MOVE|NYC| co-founders Nigel Campbell and Chanel DaSilva (you may remember them from our May/June cover!) joined us to talk about how they're working to create a more equitable and diverse dance field, and to foster tomorrow's dance leaders. Then came one of my favorite moments of the event: MOVE|NYC| student Kelsey Lewis performed a gorgeous and haunting solo (that she learned on a basketball court this summer!) entitled A Prayer for Black Life, choreographed by Campbell. It's clear that Lewis has a bright future ahead of her, and we're thrilled to be able to support her training with the Dance Teacher Scholarship funded by the proceeds from last night's event.

Dance Teacher celebrated one of our own.

A tv screen shows Karen Hildebrand smiling as she accepts her award

Karen Hildebrand, who passed the baton to me as Dance Teacher's editor in chief earlier this year, has been advocating tirelessly for dance education for the entirety of her 11-year tenure. So we decided to surprise her with her own well-deserved Dance Teacher Award. (Okay, we told her about it the week prior, but she was still pretty surprised.)

We brought together current and former Dance Teacher writers, editors, cover stars, advisory board members and more to tell Hildebrand about how she's impacted our lives, and to send her well wishes for her next chapter.

Wendy Whelan honored the many teachers who shaped her.

A blurry screenshot of Wendy Whelan smiling on the Zoom screen

Who would have guessed that during her training, Wendy Whelan felt like she was "dog paddling through her ballet classes, trying to catch up"?

Accepting her Dance Teacher Award of Distinction, the former New York City Ballet principal and current associate artistic director told us about how at age 9, when she decided to get serious about ballet, she suddenly found herself "guessing her way through class, never knowing which body part to pull up or in, wondering what exactly the difference between the two was." Once, she said, a teacher even asked a more advanced student to take her to the side and show her what a pas de bourée was. "I had no idea," she said.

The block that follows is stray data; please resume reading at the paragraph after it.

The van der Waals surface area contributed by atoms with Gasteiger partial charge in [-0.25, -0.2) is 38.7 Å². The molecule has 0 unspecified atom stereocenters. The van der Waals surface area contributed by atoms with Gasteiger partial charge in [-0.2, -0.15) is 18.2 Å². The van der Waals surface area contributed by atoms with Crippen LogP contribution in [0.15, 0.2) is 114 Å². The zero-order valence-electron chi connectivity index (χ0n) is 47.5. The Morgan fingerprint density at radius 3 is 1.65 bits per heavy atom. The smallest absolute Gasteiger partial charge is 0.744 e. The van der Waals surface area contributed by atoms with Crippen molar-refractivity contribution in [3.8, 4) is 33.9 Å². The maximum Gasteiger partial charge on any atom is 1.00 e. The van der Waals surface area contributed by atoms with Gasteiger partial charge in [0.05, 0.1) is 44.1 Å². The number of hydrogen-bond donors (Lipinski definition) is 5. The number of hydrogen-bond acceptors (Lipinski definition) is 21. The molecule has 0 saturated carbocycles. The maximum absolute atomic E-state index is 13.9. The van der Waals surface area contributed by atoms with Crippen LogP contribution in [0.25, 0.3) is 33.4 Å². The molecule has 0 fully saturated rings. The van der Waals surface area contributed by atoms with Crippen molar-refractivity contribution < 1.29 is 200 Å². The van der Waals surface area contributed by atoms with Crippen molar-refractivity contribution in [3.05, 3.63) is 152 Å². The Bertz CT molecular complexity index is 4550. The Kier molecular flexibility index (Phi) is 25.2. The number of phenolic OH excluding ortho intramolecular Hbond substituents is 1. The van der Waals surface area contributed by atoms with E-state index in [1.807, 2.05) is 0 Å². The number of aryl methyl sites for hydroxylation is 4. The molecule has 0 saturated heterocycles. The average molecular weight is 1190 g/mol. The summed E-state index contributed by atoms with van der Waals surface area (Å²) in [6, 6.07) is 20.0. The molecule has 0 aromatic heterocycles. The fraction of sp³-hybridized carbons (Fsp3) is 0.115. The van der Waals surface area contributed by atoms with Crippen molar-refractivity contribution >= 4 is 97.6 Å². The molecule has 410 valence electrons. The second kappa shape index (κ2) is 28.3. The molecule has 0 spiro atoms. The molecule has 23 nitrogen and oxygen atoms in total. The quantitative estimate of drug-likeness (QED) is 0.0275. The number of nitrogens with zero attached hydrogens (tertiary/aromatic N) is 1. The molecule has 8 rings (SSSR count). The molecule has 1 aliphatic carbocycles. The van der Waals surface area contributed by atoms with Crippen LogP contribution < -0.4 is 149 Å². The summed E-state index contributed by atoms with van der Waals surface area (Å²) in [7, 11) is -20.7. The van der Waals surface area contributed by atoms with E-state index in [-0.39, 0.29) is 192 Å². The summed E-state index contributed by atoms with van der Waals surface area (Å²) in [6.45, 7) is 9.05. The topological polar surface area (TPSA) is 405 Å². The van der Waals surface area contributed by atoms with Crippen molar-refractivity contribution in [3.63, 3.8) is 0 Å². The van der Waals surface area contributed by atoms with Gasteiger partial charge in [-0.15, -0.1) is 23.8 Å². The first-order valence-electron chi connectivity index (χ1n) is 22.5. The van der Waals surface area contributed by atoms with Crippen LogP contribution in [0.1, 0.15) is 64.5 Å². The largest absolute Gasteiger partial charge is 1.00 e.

Whelan was not deterred. "I became a very good follower back then, and frustration became second nature to me," she said. "But that's often what happens. You get hooked on the process and the puzzles and the growth, and you never want to stop learning. And you never want to lose that feeling of eternally being in bloom. Either that, or you decide a career in ballet is maybe not for you." I think I speak for the entire dance community when I say: Thank goodness the latter was not the case with Whelan.

She then spoke about the many teachers who influenced her over the years, and whose lessons she now draws on as a teacher herself. Though they varied dramatically in approach—sometimes even with contradictory methods, she said—"between them all existed a meeting point of truth, and a deep understanding of integrity and excellence."

Whelan continued to call upon the wisdom of her teachers in her mini-class and Q&A, where she told us about the images she loves to use in class, the technique tricks she's learned throughout her career and how her new gardening hobby has inspired her teaching.

We're already looking for nominations for next year. 

Believe it or not, nominations for the 2021 Dance Teacher Awards are already open! We're excited to hear about the extraordinary educators who you'd like to see receive an award next year.

Mary Malleney, courtesy Osato

In most classes, dancers are encouraged to count the music, and dance with it—emphasizing accents and letting the rhythm of a song guide them.

But Marissa Osato likes to give her students an unexpected challenge: to resist hitting the beats.

In her contemporary class at EDGE Performing Arts Center in Los Angeles (which is now closed, until they find a new space), she would often play heavy trap music. She'd encourage her students to find the contrast by moving in slow, fluid, circular patterns, daring them to explore the unobvious interpretation of the steady rhythms.

"I like to give dancers a phrase of music and choreography and have them reinterpret it," she says, "to be thinkers and creators and not just replicators."

Osato learned this approach—avoiding the natural temptation of the music always being the leader—while earning her MFA in choreography at California Institute of the Arts. "When I was collaborating with a composer for my thesis, he mentioned, 'You always count in eights. Why?'"

This forced Osato out of her creative comfort zone. "The choices I made, my use of music, and its correlation to the movement were put under a microscope," she says. "I learned to not always make the music the driving motive of my work," a habit she attributes to her competition studio training as a young dancer.

While an undergraduate at the University of California, Irvine, Osato first encountered modern dance. That discovery, along with her experience dancing in Boogiezone Inc.'s off-campus hip-hop company, BREED, co-founded by Elm Pizarro, inspired her own, blended style, combining modern and hip hop with jazz. While still in college, she began working with fellow UCI student Will Johnston, and co-founded the Boogiezone Contemporary Class with Pizarro, an affordable series of classes that brought top choreographers from Los Angeles to Orange County.